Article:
From Experimentation Skeptic to Advocate

Learn about the common obstacles organizations face, such as lack of understanding, misalignment with goals, and fear of failure, and discover actionable solutions to overcome them.

Talk transcript of Keith Hopper – recorded on 20 Mar 2024 Experimentation & Testing

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Experimentation & testing Agile Business strategy Change management Continuous discovery Customer problems Data informed decisions Experimentation & testing Frameworks & methods Product discovery Product management Stakeholder management User & customer research Validation

The ability to innovate and adapt is crucial for any product team. This is where product experimentation, product discovery, and user research come into play. By integrating these practices into their workflows, organizations can better navigate uncertainties and make informed decisions based on real user feedback. This blog post explores the importance of product experimentation, addresses common obstacles, and provides actionable strategies to foster a culture of experimentation within your organization.

Why Product Experimentation Matters

Product experimentation involves testing hypotheses about your product with real users to gather data and insights. Unlike large-scale A/B tests, the focus is on day-to-day experimentation and user research to manage uncertainty in new product and service development. Product experimentation is essential because it allows teams to:

  1. Validate Assumptions: Confirm or refute assumptions about user needs and behaviors.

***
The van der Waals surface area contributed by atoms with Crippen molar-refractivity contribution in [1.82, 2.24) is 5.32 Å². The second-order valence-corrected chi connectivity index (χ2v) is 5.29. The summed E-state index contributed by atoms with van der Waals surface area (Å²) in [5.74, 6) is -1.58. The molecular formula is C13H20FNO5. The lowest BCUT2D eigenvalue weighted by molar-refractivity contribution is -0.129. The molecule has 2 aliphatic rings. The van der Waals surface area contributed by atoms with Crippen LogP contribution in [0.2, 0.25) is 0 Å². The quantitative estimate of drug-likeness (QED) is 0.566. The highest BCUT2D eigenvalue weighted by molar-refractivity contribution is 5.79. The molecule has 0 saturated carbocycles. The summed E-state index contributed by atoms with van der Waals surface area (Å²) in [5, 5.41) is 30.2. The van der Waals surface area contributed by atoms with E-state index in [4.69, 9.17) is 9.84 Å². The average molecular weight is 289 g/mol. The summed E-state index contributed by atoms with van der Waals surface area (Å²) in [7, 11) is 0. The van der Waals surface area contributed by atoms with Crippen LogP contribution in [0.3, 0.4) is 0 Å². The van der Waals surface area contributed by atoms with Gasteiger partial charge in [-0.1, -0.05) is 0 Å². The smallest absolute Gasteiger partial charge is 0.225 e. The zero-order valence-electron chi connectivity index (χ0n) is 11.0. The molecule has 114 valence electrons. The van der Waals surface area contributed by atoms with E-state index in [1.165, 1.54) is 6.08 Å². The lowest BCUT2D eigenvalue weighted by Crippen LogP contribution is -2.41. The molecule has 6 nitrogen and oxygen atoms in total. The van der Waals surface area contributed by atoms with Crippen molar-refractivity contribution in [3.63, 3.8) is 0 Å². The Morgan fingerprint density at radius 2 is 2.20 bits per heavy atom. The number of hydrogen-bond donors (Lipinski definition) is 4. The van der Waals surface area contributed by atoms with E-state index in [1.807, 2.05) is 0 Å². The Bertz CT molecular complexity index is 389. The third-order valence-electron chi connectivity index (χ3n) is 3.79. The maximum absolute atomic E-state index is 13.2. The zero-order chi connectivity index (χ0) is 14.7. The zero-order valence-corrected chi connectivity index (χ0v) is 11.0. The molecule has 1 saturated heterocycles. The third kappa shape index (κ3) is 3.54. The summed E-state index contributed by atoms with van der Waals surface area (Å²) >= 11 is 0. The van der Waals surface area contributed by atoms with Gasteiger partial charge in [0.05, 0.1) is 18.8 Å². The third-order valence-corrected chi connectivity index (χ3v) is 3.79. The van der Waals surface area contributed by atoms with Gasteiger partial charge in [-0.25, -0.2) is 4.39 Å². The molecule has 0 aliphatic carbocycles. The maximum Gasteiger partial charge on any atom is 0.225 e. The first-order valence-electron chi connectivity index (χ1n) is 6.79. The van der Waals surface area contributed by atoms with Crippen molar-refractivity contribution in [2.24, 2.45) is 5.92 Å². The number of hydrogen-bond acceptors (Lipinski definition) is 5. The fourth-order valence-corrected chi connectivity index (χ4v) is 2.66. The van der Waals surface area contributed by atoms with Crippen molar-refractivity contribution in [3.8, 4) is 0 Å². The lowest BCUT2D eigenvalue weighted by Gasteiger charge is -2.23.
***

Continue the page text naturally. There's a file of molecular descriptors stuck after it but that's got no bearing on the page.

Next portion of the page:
2. Reduce Risks: Identify potential issues early, reducing the risk of costly mistakes.
  3. Enhance User Experience: Continuously improve the product based on user feedback.
  4. Drive Innovation: Foster a culture of creativity and innovation by encouraging new ideas and approaches.

Common Obstacles to Embracing Product Experimentation

Despite its benefits, many organizations struggle to embrace product experimentation. The common obstacles include:

  1. Lack of Understanding: Stakeholders often see experimentation as a distraction from delivering features.
  2. Misalignment with Goals: Teams may struggle to see how experimentation fits into their delivery schedules.
  3. Focus on Tools over Principles: Similar to agile rollouts, there’s a tendency to focus on mechanics rather than the underlying mindsets.
  4. Fear of Failure: Experimentation can be perceived as risky or as a challenge to influential team members’ ideas.
  5. Valuing Outputs over Outcomes: Emphasis on deliverables rather than learning can push experimentation to the sidelines.

To successfully integrate product experimentation, product discovery, and user research into your workflow, consider these strategies:

1. Help Others See the Uncertainties

Invite stakeholders and team members to identify uncertainties and assumptions early in the project. Use methods like assumptions mapping to highlight potential risks and uncertainties. This process involves:

  • Conducting a pre-mortem to identify what could go wrong.
  • Turning identified risks into testable assumptions.
  • Inviting key individuals to participate in this process to foster a shared understanding.

2. Demonstrate the Benefits of Testing